An interface is a contract that guarantees to a client how a class or structure will behave. When a class implements an interface, it tells any potential client “I guarantee I’ll support the methods, properties, events, and indexers of the named interface.” (See Chapter 5 for information about methods and properties, see Chapter 12 for information about events, and see Chapter 9 for coverage of indexers.)
An interface offers an alternative to a
MustInherit class (see Chapter 6) for creating contracts among classes and
their clients. These contracts are made manifest using the
Interface keyword, which declares a reference type
that encapsulates the contract.
Syntactically, an interface is like a class that has only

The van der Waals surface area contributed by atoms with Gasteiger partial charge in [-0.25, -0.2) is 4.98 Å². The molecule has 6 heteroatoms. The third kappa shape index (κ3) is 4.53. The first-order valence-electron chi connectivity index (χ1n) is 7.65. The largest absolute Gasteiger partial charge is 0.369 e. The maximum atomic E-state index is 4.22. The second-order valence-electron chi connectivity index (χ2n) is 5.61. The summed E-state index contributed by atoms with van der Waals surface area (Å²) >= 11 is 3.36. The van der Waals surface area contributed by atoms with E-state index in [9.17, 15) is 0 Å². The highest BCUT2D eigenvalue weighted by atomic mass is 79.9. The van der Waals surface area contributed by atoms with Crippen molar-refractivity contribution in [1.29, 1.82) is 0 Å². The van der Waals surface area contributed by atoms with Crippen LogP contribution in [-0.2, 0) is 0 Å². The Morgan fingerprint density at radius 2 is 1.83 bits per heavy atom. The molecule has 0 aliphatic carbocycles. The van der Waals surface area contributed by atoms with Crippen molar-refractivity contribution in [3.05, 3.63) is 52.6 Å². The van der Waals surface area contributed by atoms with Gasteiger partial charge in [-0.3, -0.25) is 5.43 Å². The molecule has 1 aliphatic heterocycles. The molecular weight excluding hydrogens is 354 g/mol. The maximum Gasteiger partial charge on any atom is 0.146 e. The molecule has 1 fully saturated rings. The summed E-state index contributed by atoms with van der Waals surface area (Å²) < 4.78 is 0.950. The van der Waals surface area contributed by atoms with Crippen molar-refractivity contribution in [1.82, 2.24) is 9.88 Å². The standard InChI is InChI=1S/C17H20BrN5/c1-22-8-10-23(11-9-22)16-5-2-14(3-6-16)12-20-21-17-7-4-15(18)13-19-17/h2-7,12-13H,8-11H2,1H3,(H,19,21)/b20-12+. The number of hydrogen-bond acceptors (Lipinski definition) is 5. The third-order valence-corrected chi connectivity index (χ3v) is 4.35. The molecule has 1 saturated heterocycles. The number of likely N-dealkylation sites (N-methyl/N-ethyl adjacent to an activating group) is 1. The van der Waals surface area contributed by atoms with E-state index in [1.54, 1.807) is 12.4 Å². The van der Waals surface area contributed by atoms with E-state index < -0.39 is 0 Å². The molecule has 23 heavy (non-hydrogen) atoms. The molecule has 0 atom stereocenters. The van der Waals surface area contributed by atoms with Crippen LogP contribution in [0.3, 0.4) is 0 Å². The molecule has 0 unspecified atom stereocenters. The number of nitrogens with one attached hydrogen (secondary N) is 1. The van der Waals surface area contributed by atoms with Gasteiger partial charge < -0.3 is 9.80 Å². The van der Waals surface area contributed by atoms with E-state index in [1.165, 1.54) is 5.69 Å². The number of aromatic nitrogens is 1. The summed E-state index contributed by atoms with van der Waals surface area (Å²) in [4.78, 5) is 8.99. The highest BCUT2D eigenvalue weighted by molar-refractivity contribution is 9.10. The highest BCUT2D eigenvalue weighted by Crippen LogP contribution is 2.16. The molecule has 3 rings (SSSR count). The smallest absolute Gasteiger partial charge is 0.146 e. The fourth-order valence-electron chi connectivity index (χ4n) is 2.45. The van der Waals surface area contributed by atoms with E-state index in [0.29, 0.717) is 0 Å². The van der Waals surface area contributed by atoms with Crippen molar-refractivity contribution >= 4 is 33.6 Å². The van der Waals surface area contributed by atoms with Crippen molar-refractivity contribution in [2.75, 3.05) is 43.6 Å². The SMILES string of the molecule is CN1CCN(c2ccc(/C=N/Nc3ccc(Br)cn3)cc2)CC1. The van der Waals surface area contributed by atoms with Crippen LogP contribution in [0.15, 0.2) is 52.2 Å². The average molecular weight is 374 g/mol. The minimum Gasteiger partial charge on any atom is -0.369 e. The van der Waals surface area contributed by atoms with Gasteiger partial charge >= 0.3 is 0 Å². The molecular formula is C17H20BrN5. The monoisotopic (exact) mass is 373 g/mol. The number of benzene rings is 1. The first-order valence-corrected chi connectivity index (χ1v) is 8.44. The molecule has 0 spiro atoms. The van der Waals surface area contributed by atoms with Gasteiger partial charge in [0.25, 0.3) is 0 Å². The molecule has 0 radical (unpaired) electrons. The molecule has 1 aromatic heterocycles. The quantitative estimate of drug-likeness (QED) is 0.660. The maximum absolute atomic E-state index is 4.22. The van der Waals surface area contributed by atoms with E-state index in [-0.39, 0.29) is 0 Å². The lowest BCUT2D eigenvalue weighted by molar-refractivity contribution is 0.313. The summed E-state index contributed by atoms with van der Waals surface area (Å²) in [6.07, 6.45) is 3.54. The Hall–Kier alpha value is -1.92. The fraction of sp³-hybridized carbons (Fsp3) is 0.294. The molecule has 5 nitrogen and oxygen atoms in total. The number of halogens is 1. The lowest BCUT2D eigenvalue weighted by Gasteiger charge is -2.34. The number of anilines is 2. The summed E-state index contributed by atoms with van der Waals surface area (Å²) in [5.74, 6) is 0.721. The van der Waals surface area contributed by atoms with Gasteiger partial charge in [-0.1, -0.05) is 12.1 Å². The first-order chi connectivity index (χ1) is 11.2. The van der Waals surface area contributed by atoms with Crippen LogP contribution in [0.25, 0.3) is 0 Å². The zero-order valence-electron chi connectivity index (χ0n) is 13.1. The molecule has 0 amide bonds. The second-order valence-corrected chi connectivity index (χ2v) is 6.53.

MustInherit methods. A
MustInherit class serves as the base class for a
family of derived classes, while interfaces are meant to be mixed in
with other inheritance trees.
When a class implements an interface, it must implement all the methods of that interface; in effect the class says “I agree to fulfill the contract defined by this interface.”
Inheriting from a
MustInherit class implements the
is-a relationship, introduced in Chapter 4. Implementing an interface defines a different
relationship that we’ve not seen until now: the
relationship. These two
relationships are subtly different. A car is a
vehicle, but it might implement the
CanBeBoughtWithABigLoan capability (as can a house, for example).